Somber warning from Kate Spade tragedy| Juliana Chen 13 Jun 2018
"Here is the tragedy: when you are the victim of depression, not only do you feel utterly helpless and abandoned by the world, you also know that very few people can understand, or even begin to believe, that life can be this painful. There is nothing I can think of that is quite as isolating as this."
As the circumstances surrounding last week's suicide of iconic fashion designer Kate Spade began to emerge, the above somber description by British artist and poet Giles Andreae serves as a timely exhortation to those suffering from such biting loneliness to seek professional assistance.
In e-mails to the Kansa City Star newspaper, Kate's sister Reta Saffo confirmed that the visionary designer suffered from years of debilitating depression. Her reluctance to receive medical help stemmed from the fear that should word get out, it would have a negative impact on her brand, which features crisp color, graphic prints and playful sophistication.
The most heart-breaking facet of this very sad story was that Reta Saffo came so close to getting Kate Spade to go in for treatment, with the staff agreeing to fly in to talk with her and escort her to the center but she chickened out in the morning.
"In the end, the 'image' of her brand (happy-go-lucky Kate Spade) was more important for her to keep up. She was definitely worried about what people would say if they found out."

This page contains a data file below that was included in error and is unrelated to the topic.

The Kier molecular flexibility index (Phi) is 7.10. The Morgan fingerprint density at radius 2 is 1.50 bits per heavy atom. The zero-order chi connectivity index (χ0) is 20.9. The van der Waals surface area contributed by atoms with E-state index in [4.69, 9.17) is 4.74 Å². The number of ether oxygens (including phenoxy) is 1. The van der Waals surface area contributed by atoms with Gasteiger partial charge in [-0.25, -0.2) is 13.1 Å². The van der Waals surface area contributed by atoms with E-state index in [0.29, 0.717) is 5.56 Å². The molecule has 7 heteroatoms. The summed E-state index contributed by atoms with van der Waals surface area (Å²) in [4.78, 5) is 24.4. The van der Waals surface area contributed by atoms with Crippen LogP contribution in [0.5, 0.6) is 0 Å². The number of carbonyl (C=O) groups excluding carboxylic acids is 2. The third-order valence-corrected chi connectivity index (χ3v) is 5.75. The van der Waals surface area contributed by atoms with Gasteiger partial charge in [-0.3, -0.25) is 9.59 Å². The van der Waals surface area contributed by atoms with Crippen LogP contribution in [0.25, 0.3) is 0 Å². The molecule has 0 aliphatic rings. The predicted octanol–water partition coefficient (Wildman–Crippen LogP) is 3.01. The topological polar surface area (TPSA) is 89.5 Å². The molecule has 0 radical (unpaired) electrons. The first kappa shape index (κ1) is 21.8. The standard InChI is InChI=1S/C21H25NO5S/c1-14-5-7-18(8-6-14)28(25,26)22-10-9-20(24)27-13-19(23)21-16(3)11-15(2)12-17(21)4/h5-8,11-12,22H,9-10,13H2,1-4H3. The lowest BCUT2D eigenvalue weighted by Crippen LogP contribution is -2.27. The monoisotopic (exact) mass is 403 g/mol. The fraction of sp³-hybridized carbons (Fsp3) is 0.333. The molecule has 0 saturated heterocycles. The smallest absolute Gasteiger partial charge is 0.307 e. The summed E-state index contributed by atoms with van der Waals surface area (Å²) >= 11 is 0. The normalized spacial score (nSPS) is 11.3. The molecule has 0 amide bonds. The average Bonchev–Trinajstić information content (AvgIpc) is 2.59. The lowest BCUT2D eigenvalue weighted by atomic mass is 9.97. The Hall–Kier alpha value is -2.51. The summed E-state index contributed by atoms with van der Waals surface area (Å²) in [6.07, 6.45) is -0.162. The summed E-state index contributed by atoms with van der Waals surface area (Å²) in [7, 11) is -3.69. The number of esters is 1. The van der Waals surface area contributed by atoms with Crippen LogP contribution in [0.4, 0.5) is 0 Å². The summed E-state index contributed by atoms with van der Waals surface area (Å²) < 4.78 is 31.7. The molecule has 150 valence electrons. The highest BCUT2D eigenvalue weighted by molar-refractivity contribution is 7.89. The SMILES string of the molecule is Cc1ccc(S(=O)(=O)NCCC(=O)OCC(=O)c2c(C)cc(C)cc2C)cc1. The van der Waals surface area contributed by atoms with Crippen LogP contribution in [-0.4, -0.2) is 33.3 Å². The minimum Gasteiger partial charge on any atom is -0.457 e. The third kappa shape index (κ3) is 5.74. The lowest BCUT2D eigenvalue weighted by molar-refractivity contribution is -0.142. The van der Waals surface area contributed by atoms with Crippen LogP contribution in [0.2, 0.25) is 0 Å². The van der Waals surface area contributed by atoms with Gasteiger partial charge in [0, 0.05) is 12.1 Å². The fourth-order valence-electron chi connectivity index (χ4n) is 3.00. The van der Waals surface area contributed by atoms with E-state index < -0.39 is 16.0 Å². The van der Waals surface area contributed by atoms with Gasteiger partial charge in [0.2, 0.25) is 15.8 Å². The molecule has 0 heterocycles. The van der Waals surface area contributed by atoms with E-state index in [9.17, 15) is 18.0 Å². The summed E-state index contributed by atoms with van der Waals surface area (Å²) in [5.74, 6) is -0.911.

It was hard for outsiders to fathom why Kate Spade, who no longer owned her eponymous brand, but had started another fashion line Frances Valentine (named after her 13-year-old daughter Frances Beatrix Spade), cherished such deep-seated anxiety.
Reta Saffo also revealed that Spade had a disturbing interest in the suicide of comic actor Robin Williams in 2014 and the event might play a role in Spade's eventual demise.
Kate Spade's death has not only shocked the fashion world, but also sparked national conversation on suicide with prevention messages flooding media networks such as NBC.
With the increase of work pressure and competition due to globalization, incidences of mood issues ranging from downcast feelings to outright depression would continue to go up.
While adequate medical facilities and competent professionals are imperative to tackle the problem, it would also be beneficial for employers, human resource managers, co-workers, parents and siblings to be on the look-out for early signs and offer timely assistance.
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